In order to find out we looked at total system power consumption in two situations: idle and when running our Windows Media Encoder 9 test, a fairly CPU intensive benchmark. We measured average power consumption over the course of the test.

Power Consumption  

At idle, G0 draws 5.6 fewer watts, a reduction of just over 3%. Nothing terribly impressive, but let's look at results under load:

Power Consumption  

The G0 advantage grows to 10.5W under load, or an advantage of just under 5%. This alone isn't reason to upgrade, but lower power consumption is far from a bad thing. Does the new G0 stepping translate into better overclocking potential given its lower power consumption?

Overclocking: A Speedy SLACR?

When we previewed Intel's Core 2 Duo E6750 we were quite impressed by how well the new G0 stepping was able to overclock at stock voltage settings. We managed 3.68GHz out of the 2.66GHz processor without even increasing the core voltage, but would the same hold true about the quad-core Q6600?

With more transistors to worry about, we already knew that we wouldn't be able to overclock as high as the dual-core E6750. But would G0 prove to be a tremendous improvement over the B3 stepping chips?

Our B3 Core 2 Quad Q6600 was able to run at 3.33GHz with a 1480MHz FSB and a 9.0x multiplier at 1.312V, we couldn't get the system stable at anything faster.

Our G0 Q6600, surprisingly enough, couldn't really get much higher. While the same 3.33GHz overclock was possible at a lower voltage, our max was 3.51GHz (390 x 9.0) without resorting to improved cooling. Even at our max, the system wasn't always 100% stable, we suspect that our G0 chip would end up somewhere around 3.4GHz and fully stable in the long run.

It's clear that the G0 Q6600 was able to get a slightly better overclock, as our B3 sample wouldn't post at 3.51GHz, but the improvement isn't earth shattering. We have heard of much better overclocks with G0 cores, so your mileage may vary of course.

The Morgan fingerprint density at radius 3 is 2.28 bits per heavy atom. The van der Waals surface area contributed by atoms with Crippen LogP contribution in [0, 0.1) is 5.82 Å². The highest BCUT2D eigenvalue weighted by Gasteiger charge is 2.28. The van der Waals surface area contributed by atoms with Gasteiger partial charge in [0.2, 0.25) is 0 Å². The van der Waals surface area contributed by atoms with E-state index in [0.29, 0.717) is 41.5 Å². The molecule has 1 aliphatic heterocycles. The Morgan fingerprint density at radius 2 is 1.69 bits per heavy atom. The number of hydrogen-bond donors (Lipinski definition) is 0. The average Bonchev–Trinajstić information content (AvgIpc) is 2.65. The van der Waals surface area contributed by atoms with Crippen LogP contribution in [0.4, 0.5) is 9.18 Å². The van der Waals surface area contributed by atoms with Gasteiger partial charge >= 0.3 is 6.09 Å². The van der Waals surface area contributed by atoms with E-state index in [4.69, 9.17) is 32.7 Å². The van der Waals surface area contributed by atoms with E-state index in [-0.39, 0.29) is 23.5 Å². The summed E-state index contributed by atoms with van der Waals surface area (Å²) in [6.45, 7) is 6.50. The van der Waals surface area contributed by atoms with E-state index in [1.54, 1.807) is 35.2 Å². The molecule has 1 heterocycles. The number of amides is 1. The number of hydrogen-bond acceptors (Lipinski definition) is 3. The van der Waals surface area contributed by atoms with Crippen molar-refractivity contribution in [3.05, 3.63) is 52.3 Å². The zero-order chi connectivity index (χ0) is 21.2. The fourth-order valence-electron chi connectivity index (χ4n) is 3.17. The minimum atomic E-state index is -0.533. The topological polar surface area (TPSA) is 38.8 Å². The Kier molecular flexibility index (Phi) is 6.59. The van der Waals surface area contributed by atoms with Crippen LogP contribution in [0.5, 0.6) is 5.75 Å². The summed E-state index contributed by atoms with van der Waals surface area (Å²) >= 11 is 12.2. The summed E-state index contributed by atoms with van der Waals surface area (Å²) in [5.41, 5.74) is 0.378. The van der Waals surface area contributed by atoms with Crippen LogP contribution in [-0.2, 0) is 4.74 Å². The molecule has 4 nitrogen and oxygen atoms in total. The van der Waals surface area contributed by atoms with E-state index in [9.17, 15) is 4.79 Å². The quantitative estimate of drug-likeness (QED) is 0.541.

Power Consumption while Overclocked

For our final test, we looked at power consumption while overclocked to the same frequency - in this case, 3.33GHz. The voltages remained the same, as did the rest of the system settings.

First, at idle:

Overclocked Power Consumption - 3.33GHz (370 x 9.0)  

The improvement is climbing, we're at almost a 6% decrease in power consumption at idle thanks to the new core.

Under load, the trend continues:

Overclocked Power Consumption - 3.33GHz (370 x 9.0)


We know the new stepping uses less power than its predecessor, and overclocks a little better, but do any of the errata fixes result in a performance increase? To find out we ran two benchmarks: our Windows Media Encoder 9 test and our Cinebench 9.5 benchmark. We ran the tests at both stock and overclocked speeds, the results are below:

Windows Media Encoder 9 Performance  

There are very slight differences in performance but nothing that falls out of the range of normal variation between tests.

Cinebench 9.5  

This sort of insignificant performance difference between steppings is to be expected, no surprises here.

Final Words

Power consumption of the new G0 cores is not only better than their predecessors, but it seems to scale better with clock speed. As we overclocked our Q6600s total system power consumption increased at a slightly lower rate with the new G0 stepping than with the previous B3 cores. The power savings aren't tremendous, we're talking on the order of 3 - 6% depending on clock speed, but it is a measurable improvement.

The impact on overclocking is a little less clear, at least with the quad-core Q6600. We were able to reach a higher maximum overclock with the SLACR stepping Q6600, but our highest stable overclock was not that much more than our original B3 stepping. If we look at percentages, our G0 part managed a 3 - 6% better overclock, putting overclocking potential in line with the power savings we noted. It's not a tremendously better overclocker but we suspect that on a whole it will yield tangible benefits.

There's no doubt that the new G0 stepping cores represent the latest improvements in the Core 2 lineup, but it's worthwhile to keep expectations in line with reality. If you're looking for a huge change in power consumption/overclocking headroom, you may have to wait for Intel's 45nm Penryn cores.